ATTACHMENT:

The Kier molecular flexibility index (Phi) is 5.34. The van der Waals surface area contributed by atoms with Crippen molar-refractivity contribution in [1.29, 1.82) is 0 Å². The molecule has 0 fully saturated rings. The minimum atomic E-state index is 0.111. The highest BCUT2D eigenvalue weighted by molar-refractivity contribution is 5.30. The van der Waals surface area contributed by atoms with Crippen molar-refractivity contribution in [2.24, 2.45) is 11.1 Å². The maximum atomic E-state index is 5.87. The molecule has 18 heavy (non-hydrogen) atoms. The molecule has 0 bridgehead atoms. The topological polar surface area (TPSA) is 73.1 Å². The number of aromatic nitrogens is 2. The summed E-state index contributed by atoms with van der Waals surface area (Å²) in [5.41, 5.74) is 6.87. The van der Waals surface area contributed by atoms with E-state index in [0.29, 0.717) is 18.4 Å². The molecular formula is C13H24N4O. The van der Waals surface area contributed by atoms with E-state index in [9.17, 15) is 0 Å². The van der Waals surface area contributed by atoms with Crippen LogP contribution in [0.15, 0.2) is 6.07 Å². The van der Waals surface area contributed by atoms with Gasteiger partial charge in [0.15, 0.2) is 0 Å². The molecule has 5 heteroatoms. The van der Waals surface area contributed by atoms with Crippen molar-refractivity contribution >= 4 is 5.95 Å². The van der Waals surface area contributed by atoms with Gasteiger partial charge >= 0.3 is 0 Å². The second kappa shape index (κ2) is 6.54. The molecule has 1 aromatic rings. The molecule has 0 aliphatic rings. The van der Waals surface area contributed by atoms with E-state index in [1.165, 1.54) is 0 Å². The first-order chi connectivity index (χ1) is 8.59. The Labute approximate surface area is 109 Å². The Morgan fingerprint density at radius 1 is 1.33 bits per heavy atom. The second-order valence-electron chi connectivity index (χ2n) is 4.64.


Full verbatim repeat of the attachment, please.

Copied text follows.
The Kier molecular flexibility index (Phi) is 5.34. The van der Waals surface area contributed by atoms with Crippen molar-refractivity contribution in [1.29, 1.82) is 0 Å². The molecule has 0 fully saturated rings. The minimum atomic E-state index is 0.111. The highest BCUT2D eigenvalue weighted by molar-refractivity contribution is 5.30. The van der Waals surface area contributed by atoms with Crippen molar-refractivity contribution in [2.24, 2.45) is 11.1 Å². The maximum atomic E-state index is 5.87. The molecule has 18 heavy (non-hydrogen) atoms. The molecule has 0 bridgehead atoms. The topological polar surface area (TPSA) is 73.1 Å². The number of aromatic nitrogens is 2. The summed E-state index contributed by atoms with van der Waals surface area (Å²) in [5.41, 5.74) is 6.87. The van der Waals surface area contributed by atoms with E-state index in [0.29, 0.717) is 18.4 Å². The molecular formula is C13H24N4O. The van der Waals surface area contributed by atoms with E-state index in [9.17, 15) is 0 Å². The van der Waals surface area contributed by atoms with Crippen LogP contribution in [0.15, 0.2) is 6.07 Å². The van der Waals surface area contributed by atoms with Gasteiger partial charge in [0.15, 0.2) is 0 Å². The molecule has 5 heteroatoms. The van der Waals surface area contributed by atoms with Crippen molar-refractivity contribution >= 4 is 5.95 Å². The van der Waals surface area contributed by atoms with Gasteiger partial charge >= 0.3 is 0 Å². The second kappa shape index (κ2) is 6.54. The molecule has 1 aromatic rings. The molecule has 0 aliphatic rings. The van der Waals surface area contributed by atoms with E-state index in [1.165, 1.54) is 0 Å². The first-order chi connectivity index (χ1) is 8.59. The Labute approximate surface area is 109 Å². The Morgan fingerprint density at radius 1 is 1.33 bits per heavy atom. The second-order valence-electron chi connectivity index (χ2n) is 4.64.